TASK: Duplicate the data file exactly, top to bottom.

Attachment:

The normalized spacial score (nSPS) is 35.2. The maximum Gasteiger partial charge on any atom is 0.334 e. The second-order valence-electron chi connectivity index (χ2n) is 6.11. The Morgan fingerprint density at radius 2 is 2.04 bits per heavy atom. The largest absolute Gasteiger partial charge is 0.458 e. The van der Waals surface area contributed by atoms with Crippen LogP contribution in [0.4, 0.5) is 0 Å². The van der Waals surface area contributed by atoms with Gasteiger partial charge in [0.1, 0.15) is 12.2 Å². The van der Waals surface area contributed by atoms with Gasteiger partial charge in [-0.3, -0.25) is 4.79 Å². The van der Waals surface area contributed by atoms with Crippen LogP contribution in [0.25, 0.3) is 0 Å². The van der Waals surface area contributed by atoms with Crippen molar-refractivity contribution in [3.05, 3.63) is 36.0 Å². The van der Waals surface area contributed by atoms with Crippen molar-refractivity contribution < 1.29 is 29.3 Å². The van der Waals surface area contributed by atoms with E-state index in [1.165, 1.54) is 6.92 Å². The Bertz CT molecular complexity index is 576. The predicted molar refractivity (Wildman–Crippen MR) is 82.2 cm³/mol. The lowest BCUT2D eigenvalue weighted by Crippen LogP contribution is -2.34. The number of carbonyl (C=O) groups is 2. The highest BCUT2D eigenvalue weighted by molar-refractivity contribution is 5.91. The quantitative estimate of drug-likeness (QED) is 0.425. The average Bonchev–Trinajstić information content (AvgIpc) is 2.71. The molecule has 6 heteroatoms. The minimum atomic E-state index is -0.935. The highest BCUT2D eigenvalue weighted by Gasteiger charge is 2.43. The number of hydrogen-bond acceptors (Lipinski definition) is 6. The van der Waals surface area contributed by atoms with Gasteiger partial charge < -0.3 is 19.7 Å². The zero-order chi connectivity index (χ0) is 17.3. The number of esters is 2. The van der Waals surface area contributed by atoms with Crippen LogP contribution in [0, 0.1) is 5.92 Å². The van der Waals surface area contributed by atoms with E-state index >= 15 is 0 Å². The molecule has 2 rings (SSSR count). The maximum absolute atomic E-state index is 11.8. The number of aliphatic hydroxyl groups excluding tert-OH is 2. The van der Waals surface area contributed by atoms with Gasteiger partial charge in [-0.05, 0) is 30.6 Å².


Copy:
The normalized spacial score (nSPS) is 35.2. The maximum Gasteiger partial charge on any atom is 0.334 e. The second-order valence-electron chi connectivity index (χ2n) is 6.11. The Morgan fingerprint density at radius 2 is 2.04 bits per heavy atom. The largest absolute Gasteiger partial charge is 0.458 e. The van der Waals surface area contributed by atoms with Crippen LogP contribution in [0.4, 0.5) is 0 Å². The van der Waals surface area contributed by atoms with Gasteiger partial charge in [0.1, 0.15) is 12.2 Å². The van der Waals surface area contributed by atoms with Gasteiger partial charge in [-0.3, -0.25) is 4.79 Å². The van der Waals surface area contributed by atoms with Crippen LogP contribution in [0.25, 0.3) is 0 Å². The van der Waals surface area contributed by atoms with Crippen molar-refractivity contribution in [3.05, 3.63) is 36.0 Å². The van der Waals surface area contributed by atoms with Crippen molar-refractivity contribution < 1.29 is 29.3 Å². The van der Waals surface area contributed by atoms with E-state index in [1.165, 1.54) is 6.92 Å². The Bertz CT molecular complexity index is 576. The predicted molar refractivity (Wildman–Crippen MR) is 82.2 cm³/mol. The lowest BCUT2D eigenvalue weighted by Crippen LogP contribution is -2.34. The number of carbonyl (C=O) groups is 2. The highest BCUT2D eigenvalue weighted by molar-refractivity contribution is 5.91. The quantitative estimate of drug-likeness (QED) is 0.425. The average Bonchev–Trinajstić information content (AvgIpc) is 2.71. The molecule has 6 heteroatoms. The minimum atomic E-state index is -0.935. The highest BCUT2D eigenvalue weighted by Gasteiger charge is 2.43. The number of hydrogen-bond acceptors (Lipinski definition) is 6. The van der Waals surface area contributed by atoms with Gasteiger partial charge < -0.3 is 19.7 Å². The zero-order chi connectivity index (χ0) is 17.3. The number of esters is 2. The van der Waals surface area contributed by atoms with Crippen LogP contribution in [0, 0.1) is 5.92 Å². The van der Waals surface area contributed by atoms with E-state index >= 15 is 0 Å². The molecule has 2 rings (SSSR count). The maximum absolute atomic E-state index is 11.8. The number of aliphatic hydroxyl groups excluding tert-OH is 2. The van der Waals surface area contributed by atoms with Gasteiger partial charge in [-0.05, 0) is 30.6 Å².